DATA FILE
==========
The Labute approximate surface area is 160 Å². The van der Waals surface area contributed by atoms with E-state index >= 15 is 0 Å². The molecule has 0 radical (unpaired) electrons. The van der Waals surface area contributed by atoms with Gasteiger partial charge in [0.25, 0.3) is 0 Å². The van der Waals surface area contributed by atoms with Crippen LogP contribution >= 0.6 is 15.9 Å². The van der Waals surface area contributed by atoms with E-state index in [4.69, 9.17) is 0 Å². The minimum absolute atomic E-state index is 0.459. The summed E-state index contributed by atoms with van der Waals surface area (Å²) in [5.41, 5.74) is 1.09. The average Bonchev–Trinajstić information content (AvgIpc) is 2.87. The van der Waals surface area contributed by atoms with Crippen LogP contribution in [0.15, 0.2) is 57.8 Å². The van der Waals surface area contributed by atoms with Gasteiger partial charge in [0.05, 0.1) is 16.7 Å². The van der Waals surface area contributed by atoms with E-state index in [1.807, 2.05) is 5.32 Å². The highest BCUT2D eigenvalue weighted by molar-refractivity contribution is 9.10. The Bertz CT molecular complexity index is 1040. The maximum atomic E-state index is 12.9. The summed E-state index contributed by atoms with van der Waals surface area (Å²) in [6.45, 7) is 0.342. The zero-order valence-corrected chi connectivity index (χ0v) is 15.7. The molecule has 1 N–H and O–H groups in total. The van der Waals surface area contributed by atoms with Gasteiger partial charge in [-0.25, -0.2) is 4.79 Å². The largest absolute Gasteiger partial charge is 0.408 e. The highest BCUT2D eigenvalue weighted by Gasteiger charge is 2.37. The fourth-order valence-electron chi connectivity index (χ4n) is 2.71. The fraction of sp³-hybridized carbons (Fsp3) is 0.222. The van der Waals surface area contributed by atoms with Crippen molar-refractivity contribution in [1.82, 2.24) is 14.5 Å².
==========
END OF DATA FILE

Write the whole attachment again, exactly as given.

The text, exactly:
The Labute approximate surface area is 160 Å². The van der Waals surface area contributed by atoms with E-state index >= 15 is 0 Å². The molecule has 0 radical (unpaired) electrons. The van der Waals surface area contributed by atoms with Gasteiger partial charge in [0.25, 0.3) is 0 Å². The van der Waals surface area contributed by atoms with Crippen LogP contribution >= 0.6 is 15.9 Å². The van der Waals surface area contributed by atoms with E-state index in [4.69, 9.17) is 0 Å². The minimum absolute atomic E-state index is 0.459. The summed E-state index contributed by atoms with van der Waals surface area (Å²) in [5.41, 5.74) is 1.09. The average Bonchev–Trinajstić information content (AvgIpc) is 2.87. The van der Waals surface area contributed by atoms with Crippen LogP contribution in [0.15, 0.2) is 57.8 Å². The van der Waals surface area contributed by atoms with Gasteiger partial charge in [0.05, 0.1) is 16.7 Å². The van der Waals surface area contributed by atoms with E-state index in [1.807, 2.05) is 5.32 Å². The highest BCUT2D eigenvalue weighted by molar-refractivity contribution is 9.10. The Bertz CT molecular complexity index is 1040. The maximum atomic E-state index is 12.9. The summed E-state index contributed by atoms with van der Waals surface area (Å²) in [6.45, 7) is 0.342. The zero-order valence-corrected chi connectivity index (χ0v) is 15.7. The molecule has 1 N–H and O–H groups in total. The van der Waals surface area contributed by atoms with Gasteiger partial charge in [-0.25, -0.2) is 4.79 Å². The largest absolute Gasteiger partial charge is 0.408 e. The highest BCUT2D eigenvalue weighted by Gasteiger charge is 2.37. The fourth-order valence-electron chi connectivity index (χ4n) is 2.71. The fraction of sp³-hybridized carbons (Fsp3) is 0.222. The van der Waals surface area contributed by atoms with Crippen molar-refractivity contribution in [1.82, 2.24) is 14.5 Å².